Proposition 65 requires that businesses warn about the presence of chemicals believed by the State of California to cause cancer or reproductive harm. Private citizens may file lawsuits “in the public interest” against businesses alleging a failure to provide the required warning. Such lawsuits are often filed by private law firms (sometimes called “bounty hunters”), in the names of repeat-plaintiffs like “Center for Environmental Health,” after sending Notices of Violation. The apparent primary purpose is to obtain quick cash settlements from bewildered, unsuspecting businesses.
2012 was a particularly “bountiful” year for Prop 65 private plaintiffs, according to data recently released by the California Attorney General’s Office. In 2012, private plaintiffs settled 397 cases. The settlements totaled nearly $20.5 million. When combined with the additional settlements by District Attorneys and the Attorney General’s Office, there were 437 Prop 65 settlements during 2012, totaling over $22.5 million. 2012 was the second-highest annual dollar total for Prop 65 settlements since 2000, and shows a clear upward trend in the settlements extracted from businesses that receive Prop 65 Notices of Violation.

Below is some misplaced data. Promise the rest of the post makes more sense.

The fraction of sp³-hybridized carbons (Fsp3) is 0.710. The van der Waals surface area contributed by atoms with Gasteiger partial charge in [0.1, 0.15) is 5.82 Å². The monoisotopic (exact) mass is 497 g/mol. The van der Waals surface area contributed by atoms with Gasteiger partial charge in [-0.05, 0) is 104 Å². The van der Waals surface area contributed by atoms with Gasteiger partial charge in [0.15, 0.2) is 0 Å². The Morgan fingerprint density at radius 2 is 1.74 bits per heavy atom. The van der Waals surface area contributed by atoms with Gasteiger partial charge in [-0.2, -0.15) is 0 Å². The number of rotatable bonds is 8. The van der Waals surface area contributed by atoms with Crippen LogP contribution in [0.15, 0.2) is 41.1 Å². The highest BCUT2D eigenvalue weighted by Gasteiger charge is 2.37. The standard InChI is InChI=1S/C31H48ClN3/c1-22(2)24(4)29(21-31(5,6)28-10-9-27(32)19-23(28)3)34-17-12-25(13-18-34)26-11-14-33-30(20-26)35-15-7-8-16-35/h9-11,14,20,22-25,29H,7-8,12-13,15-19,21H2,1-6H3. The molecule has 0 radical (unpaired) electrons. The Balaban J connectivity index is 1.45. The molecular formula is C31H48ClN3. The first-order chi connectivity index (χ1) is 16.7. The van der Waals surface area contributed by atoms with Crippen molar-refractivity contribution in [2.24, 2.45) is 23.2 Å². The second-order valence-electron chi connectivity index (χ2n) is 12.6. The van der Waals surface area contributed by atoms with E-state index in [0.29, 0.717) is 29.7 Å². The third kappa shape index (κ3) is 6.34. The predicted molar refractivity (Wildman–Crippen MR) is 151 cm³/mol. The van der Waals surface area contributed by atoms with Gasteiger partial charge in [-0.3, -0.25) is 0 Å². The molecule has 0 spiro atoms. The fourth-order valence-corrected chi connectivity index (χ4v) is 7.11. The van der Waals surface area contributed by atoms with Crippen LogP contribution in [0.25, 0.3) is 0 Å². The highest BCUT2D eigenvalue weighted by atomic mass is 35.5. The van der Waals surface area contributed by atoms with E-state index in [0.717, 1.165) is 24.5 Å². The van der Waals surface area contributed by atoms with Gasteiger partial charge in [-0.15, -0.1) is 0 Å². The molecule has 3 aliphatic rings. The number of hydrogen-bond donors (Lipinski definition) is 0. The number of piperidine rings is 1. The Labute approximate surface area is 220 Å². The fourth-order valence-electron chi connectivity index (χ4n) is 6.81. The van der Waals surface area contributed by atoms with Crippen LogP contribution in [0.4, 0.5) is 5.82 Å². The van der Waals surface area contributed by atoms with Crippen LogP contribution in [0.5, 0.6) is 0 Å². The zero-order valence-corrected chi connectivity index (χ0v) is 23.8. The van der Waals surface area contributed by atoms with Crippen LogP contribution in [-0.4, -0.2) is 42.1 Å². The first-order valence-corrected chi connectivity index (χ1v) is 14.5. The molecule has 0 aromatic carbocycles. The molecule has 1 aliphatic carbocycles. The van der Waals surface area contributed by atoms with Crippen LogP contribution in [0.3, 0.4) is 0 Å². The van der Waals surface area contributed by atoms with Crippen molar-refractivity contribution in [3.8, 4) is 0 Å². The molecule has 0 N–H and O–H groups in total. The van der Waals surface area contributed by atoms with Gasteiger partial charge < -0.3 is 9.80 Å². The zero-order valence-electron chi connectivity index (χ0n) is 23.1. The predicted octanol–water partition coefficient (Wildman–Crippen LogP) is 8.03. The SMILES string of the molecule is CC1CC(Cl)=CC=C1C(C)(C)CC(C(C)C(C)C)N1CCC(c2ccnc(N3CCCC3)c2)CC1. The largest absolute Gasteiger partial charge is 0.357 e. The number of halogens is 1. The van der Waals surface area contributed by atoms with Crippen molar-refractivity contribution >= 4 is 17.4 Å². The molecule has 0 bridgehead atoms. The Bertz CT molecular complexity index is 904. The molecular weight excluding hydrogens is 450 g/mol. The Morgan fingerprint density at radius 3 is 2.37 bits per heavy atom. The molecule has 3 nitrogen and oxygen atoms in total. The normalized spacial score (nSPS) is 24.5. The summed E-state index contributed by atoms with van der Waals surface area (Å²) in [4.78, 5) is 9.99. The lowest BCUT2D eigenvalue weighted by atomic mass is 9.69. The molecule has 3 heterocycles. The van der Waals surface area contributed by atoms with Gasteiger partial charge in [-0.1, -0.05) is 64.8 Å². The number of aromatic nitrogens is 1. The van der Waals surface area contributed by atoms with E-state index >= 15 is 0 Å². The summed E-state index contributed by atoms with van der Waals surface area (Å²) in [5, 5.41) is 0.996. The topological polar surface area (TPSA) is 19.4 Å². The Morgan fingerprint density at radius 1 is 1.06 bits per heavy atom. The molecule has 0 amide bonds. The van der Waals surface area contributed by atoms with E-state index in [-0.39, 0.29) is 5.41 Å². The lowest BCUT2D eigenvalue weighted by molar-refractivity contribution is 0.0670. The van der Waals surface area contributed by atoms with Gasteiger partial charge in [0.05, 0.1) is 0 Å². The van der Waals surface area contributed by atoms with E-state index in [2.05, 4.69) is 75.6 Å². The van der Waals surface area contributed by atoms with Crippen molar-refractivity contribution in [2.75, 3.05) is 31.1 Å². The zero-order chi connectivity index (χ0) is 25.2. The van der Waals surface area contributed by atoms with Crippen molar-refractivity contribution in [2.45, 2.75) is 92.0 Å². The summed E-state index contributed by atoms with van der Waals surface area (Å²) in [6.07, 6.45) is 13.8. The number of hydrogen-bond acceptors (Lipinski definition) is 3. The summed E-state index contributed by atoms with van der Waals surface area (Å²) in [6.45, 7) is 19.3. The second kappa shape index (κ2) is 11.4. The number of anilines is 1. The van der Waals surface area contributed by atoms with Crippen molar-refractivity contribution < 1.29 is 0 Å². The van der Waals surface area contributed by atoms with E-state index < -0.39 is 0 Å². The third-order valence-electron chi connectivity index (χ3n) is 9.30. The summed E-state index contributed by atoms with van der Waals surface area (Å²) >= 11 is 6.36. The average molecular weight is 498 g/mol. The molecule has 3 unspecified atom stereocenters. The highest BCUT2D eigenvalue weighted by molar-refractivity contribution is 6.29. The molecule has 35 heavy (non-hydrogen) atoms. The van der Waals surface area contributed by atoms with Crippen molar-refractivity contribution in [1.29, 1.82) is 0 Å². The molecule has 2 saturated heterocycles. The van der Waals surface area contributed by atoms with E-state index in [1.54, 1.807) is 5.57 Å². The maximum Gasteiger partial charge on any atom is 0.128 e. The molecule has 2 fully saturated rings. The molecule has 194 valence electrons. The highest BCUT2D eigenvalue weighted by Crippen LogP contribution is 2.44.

It should surprise no one who studies Prop 65 issues that the bulk of the $22.5 million paid in Prop 65 settlements during 2012 went to the plaintiffs’ attorneys: Attorneys’ fees made up more than $14.5 million, or 71.34% of all private settlements. Private plaintiffs can also take 25% of any civil penalty assessed as a “bounty”. In 2012, the civil penalties retained by plaintiffs represented an additional $755,000 or 3.7% of all private settlements.
A lesser-known fact is that private plaintiffs and their attorneys can and do make even more money from Prop 65 settlements. A portion of each Prop. 65 settlement is supposed to go toward causes or activities that further the purpose of Prop 65, so Prop 65 allows parties to structure some of their civil penalty allocation as a “Payment in Lieu of Penalties” (aka “PILP”). Some Prop 65 plaintiffs have kept such PILP recoveries to support vaguely stated causes; some Prop 65 plaintiffs have even argued that funding more private litigation itself is activity that furthers the purpose of Prop 65, justifying PILP recoveries from settlements. In 2012, PILP money made up 13.88% of all private settlements. That means almost $3 million landed in the hands of private plaintiffs and their attorneys, in addition to the attorneys’ fees and civil penalty bounties they received.
Statewide, there are only a few active Prop 65 plaintiffs. Aggregated settlement data can be useful in achieving cost-effective resolutions of Prop 65 claims. CK&E routinely defends businesses who have received Prop 65 Notices of Violation. CK&E also works with businesses to develop compliance strategies to minimize the risk that they will be future targets of Prop 65 plaintiffs.
This Blog Post was Co-Authored by Jackson McNeill, Law Clerk, UCLA School of Law, Class of 2014